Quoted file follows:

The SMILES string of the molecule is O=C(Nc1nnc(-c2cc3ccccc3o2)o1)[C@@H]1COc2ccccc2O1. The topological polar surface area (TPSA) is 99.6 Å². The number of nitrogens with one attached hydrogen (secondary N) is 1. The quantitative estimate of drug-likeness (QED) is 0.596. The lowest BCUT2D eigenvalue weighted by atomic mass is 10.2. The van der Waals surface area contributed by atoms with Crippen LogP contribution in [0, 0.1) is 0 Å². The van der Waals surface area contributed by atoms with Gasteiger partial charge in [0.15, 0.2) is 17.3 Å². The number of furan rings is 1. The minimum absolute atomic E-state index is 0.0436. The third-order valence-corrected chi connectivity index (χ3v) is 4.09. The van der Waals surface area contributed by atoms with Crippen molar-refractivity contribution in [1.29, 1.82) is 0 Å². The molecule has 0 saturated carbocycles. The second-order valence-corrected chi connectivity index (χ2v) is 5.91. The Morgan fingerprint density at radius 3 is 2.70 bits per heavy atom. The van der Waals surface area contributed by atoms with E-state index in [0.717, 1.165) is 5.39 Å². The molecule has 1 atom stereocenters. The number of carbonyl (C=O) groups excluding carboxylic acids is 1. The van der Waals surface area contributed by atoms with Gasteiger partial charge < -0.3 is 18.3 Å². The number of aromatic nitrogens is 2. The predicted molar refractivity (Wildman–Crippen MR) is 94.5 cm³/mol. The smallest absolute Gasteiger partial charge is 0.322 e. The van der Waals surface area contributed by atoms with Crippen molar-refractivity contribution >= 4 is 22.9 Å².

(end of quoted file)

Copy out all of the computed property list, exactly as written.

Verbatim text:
The SMILES string of the molecule is O=C(Nc1nnc(-c2cc3ccccc3o2)o1)[C@@H]1COc2ccccc2O1. The topological polar surface area (TPSA) is 99.6 Å². The number of nitrogens with one attached hydrogen (secondary N) is 1. The quantitative estimate of drug-likeness (QED) is 0.596. The lowest BCUT2D eigenvalue weighted by atomic mass is 10.2. The van der Waals surface area contributed by atoms with Crippen LogP contribution in [0, 0.1) is 0 Å². The van der Waals surface area contributed by atoms with Gasteiger partial charge in [0.15, 0.2) is 17.3 Å². The number of furan rings is 1. The minimum absolute atomic E-state index is 0.0436. The third-order valence-corrected chi connectivity index (χ3v) is 4.09. The van der Waals surface area contributed by atoms with Crippen molar-refractivity contribution in [1.29, 1.82) is 0 Å². The molecule has 0 saturated carbocycles. The second-order valence-corrected chi connectivity index (χ2v) is 5.91. The Morgan fingerprint density at radius 3 is 2.70 bits per heavy atom. The van der Waals surface area contributed by atoms with E-state index in [0.717, 1.165) is 5.39 Å². The molecule has 1 atom stereocenters. The number of carbonyl (C=O) groups excluding carboxylic acids is 1. The van der Waals surface area contributed by atoms with Gasteiger partial charge < -0.3 is 18.3 Å². The number of aromatic nitrogens is 2. The predicted molar refractivity (Wildman–Crippen MR) is 94.5 cm³/mol. The smallest absolute Gasteiger partial charge is 0.322 e. The van der Waals surface area contributed by atoms with Crippen molar-refractivity contribution >= 4 is 22.9 Å².